The process of globalisation has been accelerating over the last few decades. The majority of scholars opine that globalisation and the opening of the global economy have more benefits than drawbacks. The objective of this paper was to assess the situation for the Visegrad group of countries, based on the fact that these countries have a history of closed economies due to their past, and to analyse the relationship between economic globalisation and economic growth in those countries from 1990 to 2019. The methodology utilised is quantitative in nature, and various econometric methods were used to assess the long and short-run relationships between the two variables with economic growth as the dependent variable. Two control variables were also included in the study, namely domestic investment and consumer price index (CPI). The results from the analysis confirmed the long-run relationship between all the variables, with economic globalisation being a significant and positive predictor of economic growth, while domestic investment also drives economic growth with both variables having similar coefficients of between 0.43 to 0.79. The short-run results via Granger causality tests indicated that economic globalisation causes economic growth while investment and economic growth have a bi-directional causality. From the results, it is clear that the economies of the four countries have been substantially opened over the last three decades, which has led to relatively high levels of growth. The countries have excellent locations within the European Union and have benefitted as a result.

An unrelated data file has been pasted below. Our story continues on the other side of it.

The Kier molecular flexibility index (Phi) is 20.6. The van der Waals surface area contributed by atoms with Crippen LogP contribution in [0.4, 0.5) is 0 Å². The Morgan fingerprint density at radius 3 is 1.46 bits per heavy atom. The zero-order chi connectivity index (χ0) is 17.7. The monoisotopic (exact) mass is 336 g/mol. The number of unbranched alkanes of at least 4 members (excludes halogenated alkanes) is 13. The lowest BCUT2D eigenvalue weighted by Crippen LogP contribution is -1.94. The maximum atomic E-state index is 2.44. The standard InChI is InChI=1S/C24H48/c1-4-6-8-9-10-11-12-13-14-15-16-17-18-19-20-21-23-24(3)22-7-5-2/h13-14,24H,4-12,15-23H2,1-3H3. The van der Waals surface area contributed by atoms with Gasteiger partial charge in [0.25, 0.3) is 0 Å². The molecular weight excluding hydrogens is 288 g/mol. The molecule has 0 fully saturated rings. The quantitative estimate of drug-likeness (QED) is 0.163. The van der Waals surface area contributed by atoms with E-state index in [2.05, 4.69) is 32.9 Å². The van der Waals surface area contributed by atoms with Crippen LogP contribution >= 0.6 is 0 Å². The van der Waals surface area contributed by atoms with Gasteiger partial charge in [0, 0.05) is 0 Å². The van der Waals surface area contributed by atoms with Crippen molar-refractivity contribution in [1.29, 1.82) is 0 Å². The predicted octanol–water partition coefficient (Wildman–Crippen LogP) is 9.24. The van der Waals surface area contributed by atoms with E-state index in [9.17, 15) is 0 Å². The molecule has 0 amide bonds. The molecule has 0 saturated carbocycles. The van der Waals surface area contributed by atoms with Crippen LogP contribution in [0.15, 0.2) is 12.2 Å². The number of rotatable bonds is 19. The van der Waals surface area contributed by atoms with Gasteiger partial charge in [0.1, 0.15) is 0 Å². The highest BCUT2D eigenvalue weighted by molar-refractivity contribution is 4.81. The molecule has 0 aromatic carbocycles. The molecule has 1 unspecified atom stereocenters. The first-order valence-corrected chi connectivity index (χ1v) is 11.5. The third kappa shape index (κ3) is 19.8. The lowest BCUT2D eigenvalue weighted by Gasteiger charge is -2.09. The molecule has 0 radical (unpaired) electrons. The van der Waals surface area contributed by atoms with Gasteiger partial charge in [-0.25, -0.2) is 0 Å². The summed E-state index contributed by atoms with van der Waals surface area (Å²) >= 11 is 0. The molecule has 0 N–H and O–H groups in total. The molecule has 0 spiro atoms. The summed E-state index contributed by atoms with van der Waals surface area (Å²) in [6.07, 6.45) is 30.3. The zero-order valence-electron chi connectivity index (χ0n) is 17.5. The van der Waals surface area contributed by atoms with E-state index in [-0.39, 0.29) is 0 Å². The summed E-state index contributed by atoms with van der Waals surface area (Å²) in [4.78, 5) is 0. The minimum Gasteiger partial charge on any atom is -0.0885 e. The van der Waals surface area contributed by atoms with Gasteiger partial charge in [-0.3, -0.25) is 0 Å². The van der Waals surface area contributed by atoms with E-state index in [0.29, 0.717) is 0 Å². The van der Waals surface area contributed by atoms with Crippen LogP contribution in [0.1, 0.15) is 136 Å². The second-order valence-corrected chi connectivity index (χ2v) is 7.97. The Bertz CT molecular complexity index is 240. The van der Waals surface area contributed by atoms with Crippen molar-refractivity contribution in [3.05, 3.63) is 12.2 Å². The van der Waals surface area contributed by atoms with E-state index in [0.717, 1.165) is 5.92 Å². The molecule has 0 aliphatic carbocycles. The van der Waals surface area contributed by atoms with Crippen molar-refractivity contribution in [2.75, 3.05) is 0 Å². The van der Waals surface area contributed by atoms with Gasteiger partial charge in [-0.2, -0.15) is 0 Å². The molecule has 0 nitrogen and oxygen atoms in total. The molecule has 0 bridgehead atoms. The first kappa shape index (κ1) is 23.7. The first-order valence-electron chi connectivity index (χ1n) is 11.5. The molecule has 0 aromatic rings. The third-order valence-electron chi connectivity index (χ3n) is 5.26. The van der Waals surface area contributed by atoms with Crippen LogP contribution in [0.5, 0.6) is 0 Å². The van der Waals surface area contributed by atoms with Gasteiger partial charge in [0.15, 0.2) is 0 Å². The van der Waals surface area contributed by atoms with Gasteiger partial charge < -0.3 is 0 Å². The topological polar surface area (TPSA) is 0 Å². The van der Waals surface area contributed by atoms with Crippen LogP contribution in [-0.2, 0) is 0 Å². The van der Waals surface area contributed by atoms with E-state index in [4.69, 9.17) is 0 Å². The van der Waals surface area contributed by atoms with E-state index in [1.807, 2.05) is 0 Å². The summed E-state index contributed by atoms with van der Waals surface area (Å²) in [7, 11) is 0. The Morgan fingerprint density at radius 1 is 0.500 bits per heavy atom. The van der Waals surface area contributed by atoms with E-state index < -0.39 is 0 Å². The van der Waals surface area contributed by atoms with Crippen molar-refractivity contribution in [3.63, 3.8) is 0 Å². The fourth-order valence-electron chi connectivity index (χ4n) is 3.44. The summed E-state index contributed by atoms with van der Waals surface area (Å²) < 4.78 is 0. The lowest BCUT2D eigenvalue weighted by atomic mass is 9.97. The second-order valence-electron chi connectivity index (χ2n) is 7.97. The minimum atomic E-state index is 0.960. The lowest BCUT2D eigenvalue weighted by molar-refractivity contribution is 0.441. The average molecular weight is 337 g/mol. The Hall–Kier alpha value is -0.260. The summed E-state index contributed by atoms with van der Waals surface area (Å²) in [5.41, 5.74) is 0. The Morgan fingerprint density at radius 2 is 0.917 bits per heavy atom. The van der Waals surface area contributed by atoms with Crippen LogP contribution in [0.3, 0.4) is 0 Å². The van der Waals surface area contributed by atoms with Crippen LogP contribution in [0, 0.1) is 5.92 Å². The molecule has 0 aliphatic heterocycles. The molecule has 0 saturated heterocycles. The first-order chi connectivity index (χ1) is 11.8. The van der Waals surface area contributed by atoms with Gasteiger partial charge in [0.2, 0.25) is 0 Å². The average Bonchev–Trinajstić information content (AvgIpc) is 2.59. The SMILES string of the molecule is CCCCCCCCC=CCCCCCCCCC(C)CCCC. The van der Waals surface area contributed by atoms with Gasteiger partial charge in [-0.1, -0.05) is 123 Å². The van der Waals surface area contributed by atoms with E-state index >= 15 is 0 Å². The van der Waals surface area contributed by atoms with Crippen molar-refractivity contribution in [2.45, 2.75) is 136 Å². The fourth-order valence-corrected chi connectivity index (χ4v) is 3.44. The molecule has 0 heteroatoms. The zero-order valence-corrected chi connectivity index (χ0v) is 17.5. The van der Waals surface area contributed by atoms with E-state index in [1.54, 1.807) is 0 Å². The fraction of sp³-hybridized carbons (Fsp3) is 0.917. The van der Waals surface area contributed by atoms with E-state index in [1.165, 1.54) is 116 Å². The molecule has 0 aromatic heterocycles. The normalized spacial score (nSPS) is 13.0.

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Prof. Daniel F. Meyer is director of the TRADE research focus area at the North- West University (NWU), South Africa. Prof. Meyer is an active researcher, having published more than 100 articles and conference proceedings in local and international journals since 2013. His research focus in broad terms is on Development Economics
with a focus on regional and local economic development, economic index development, macro-economic analysis, and economic sectoral analysis. He is a “pracademic” and before he joined the university in 2010 he
was a consultant and government official at all spheres of government for more than 20 years. He is actively involved in assisting government at all spheres with the compilation of development plans as well as the implementation thereof. In this regard, he has successfully completed more than 40 such strategic plans specifically for local government. In recent years he has received a number of awards, including most inspiring
lecturer and most productive researcher on the Vaal Campus in 2016, 2017 and 2018, and was the recipient of the Vice Chancellor’s Medal for a community development project in 2016.